By Jenny Linscott and Paige Brown
LSU is well-known for leading the field in a number of different areas, from environmental science, to engineering, to ecology, to material science, to football. But LSU is a hot-bed for another field that remains mysterious to most of us in our daily lives: quantum technology.
Imagine a computer that could solve a mathematical problem larger than the number of all the atoms in our universe, a sensor that could read pilots’ minds to steer a plane or a Doppler sensor sensitive enough to detect individual raindrops in a hurricane. What do all of these futuristic devices have in common? The answer is quantum technology, a field of physics and engineering that applies some of the stranger features of quantum mechanics to computing, cryptography and sensing.
The term “quantum technology” was coined by LSU physics professor Jonathan Dowling, author of a new book – “Schrödinger’s Killer App” – that documents the ongoing race to build the world’s first quantum computer. Dowling is co-chair of the Hearne Institute of Theoretical Physics at LSU, where his work lays the foundation for quantum computers that could one day vastly outperform our current classical hardware. The man who has the term “qbit” imprinted on the license plate of his car is also helping to coordinate the work of a growing team of quantum technology researchers at LSU.
“We are becoming well known at LSU as a hot-bed of quantum technologies,” Dowling said. “And we are gaining a critical mass of quantum researchers to be able to tackle applications of quantum sensing and quantum computing.”
Theoretically, quantum technology exploits quantum mechanics, or the rules that govern matter and energy at scales smaller than the atom. As scientists who study the physics of atoms and subatomic particles such as photons and electrons know, small particles behave in weird ways not observed at scales that the human eye can see.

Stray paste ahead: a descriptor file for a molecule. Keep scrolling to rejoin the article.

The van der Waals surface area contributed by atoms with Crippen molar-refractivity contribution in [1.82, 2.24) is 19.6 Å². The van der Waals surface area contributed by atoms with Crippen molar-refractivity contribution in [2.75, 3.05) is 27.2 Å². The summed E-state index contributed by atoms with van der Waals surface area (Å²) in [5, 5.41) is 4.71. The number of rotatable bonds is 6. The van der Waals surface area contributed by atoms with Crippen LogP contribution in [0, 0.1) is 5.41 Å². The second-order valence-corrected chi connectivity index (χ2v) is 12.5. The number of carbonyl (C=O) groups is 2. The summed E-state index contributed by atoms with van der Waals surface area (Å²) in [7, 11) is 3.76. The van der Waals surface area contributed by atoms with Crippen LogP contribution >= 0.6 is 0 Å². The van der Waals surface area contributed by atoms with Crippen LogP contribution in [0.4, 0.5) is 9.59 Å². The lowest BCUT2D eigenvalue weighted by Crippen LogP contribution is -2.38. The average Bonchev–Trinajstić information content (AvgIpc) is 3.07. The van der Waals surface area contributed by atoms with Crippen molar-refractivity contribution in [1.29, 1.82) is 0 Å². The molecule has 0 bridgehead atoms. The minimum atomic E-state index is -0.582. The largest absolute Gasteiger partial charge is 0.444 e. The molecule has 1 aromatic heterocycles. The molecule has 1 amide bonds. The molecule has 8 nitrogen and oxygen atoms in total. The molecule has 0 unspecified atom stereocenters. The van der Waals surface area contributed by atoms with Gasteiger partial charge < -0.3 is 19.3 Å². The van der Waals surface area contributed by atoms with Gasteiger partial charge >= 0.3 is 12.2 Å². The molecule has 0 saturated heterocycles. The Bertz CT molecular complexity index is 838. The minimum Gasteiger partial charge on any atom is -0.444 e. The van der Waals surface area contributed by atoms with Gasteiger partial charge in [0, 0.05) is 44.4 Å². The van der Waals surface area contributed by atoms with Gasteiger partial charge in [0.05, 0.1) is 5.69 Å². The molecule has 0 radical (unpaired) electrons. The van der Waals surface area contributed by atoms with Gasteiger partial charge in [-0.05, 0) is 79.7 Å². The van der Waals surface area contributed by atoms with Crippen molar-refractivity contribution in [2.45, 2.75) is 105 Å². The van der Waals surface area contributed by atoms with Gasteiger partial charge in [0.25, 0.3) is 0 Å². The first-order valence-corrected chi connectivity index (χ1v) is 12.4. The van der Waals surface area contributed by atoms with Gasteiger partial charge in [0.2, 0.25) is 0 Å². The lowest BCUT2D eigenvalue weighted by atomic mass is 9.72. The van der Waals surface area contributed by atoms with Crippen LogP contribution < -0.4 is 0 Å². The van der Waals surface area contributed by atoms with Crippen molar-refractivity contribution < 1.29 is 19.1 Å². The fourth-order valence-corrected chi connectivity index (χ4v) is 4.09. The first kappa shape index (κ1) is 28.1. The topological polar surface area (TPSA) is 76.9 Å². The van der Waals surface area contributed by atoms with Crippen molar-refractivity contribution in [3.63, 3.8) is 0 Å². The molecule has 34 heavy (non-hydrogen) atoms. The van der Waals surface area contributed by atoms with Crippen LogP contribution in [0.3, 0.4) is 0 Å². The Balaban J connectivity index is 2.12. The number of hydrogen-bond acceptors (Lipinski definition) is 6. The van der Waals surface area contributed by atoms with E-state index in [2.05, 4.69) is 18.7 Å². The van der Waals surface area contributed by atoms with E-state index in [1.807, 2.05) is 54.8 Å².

Because subatomic particles such as photons can behave as both discrete particles and as continuous waves at the same time, they can interact in ways that allow them to store information in an almost infinite number of possible states. The weird wave-particle duality allows for more complex storage of information in quantum bits, or “qbits,” than in classical computer information bits. While traditional computing bits are either “on” or “off,” in one of two states, two photons can be engaged in a relationship known as quantum entanglement that allows them to encode many different possible states. Because of this greater potential of information storage, quantum computers could theoretically solve complex mathematical equations at a blistering speed.
“There are certain problems that are so complex, the computer resources needed would exceed the number of atoms in the whole universe,” said Tohline. “But quantum computing brings in another element that does away with traditional limits. We are just beginning to build tiny versions of such quantum computers. It’s technically very challenging, but the CCT is getting ready for the computer technologies of the future.”
The race to the quantum computer is just one way that research in theoretical physics is shaping both technology and understanding of the universe. LSU’s tradition in this research is a strong one, beginning in the 1970s with groundbreaking work on the quantum properties of light.
Today, the tradition continues with the world-class Hearne Institute, created with an endowment from LSU alumni Horace J. Hearne in 1994, and the CCT, which is working on building and supporting research groups in material science and quantum physics at LSU. The co-directors of the Hearne Institute, Dowling and fellow LSU physics professor Jorge Pullin, are behind the Institute’s two focuses: quantum computing and quantum gravity. Mark Wilde, a new assistant professor with a joint appointment in the Department of Physics and Astronomy and the CCT, is also collaborating with Dowling to apply quantum technologies to computer science.